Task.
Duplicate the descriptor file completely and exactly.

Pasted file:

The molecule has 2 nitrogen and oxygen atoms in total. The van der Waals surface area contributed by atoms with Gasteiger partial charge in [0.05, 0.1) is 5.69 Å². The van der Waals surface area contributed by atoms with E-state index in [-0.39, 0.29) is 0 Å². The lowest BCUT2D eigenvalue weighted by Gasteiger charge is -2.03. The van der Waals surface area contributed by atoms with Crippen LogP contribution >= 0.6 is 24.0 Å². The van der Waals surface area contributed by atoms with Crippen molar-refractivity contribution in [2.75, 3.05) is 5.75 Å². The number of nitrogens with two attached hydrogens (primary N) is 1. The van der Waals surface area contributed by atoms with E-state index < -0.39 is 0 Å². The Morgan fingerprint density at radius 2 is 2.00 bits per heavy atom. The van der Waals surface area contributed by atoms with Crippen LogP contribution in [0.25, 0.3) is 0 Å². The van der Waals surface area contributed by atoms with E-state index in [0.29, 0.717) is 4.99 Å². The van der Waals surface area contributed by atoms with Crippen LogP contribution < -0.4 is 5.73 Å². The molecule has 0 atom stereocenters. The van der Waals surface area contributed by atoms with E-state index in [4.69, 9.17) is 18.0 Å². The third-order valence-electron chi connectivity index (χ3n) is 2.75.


The molecule has 2 nitrogen and oxygen atoms in total. The van der Waals surface area contributed by atoms with Gasteiger partial charge in [0.05, 0.1) is 5.69 Å². The van der Waals surface area contributed by atoms with E-state index in [-0.39, 0.29) is 0 Å². The lowest BCUT2D eigenvalue weighted by Gasteiger charge is -2.03. The van der Waals surface area contributed by atoms with Crippen LogP contribution >= 0.6 is 24.0 Å². The van der Waals surface area contributed by atoms with Crippen molar-refractivity contribution in [2.75, 3.05) is 5.75 Å². The number of nitrogens with two attached hydrogens (primary N) is 1. The van der Waals surface area contributed by atoms with E-state index < -0.39 is 0 Å². The Morgan fingerprint density at radius 2 is 2.00 bits per heavy atom. The van der Waals surface area contributed by atoms with Crippen LogP contribution in [0.25, 0.3) is 0 Å². The van der Waals surface area contributed by atoms with E-state index in [0.29, 0.717) is 4.99 Å². The van der Waals surface area contributed by atoms with Crippen LogP contribution < -0.4 is 5.73 Å². The molecule has 0 atom stereocenters. The van der Waals surface area contributed by atoms with E-state index in [4.69, 9.17) is 18.0 Å². The third-order valence-electron chi connectivity index (χ3n) is 2.75.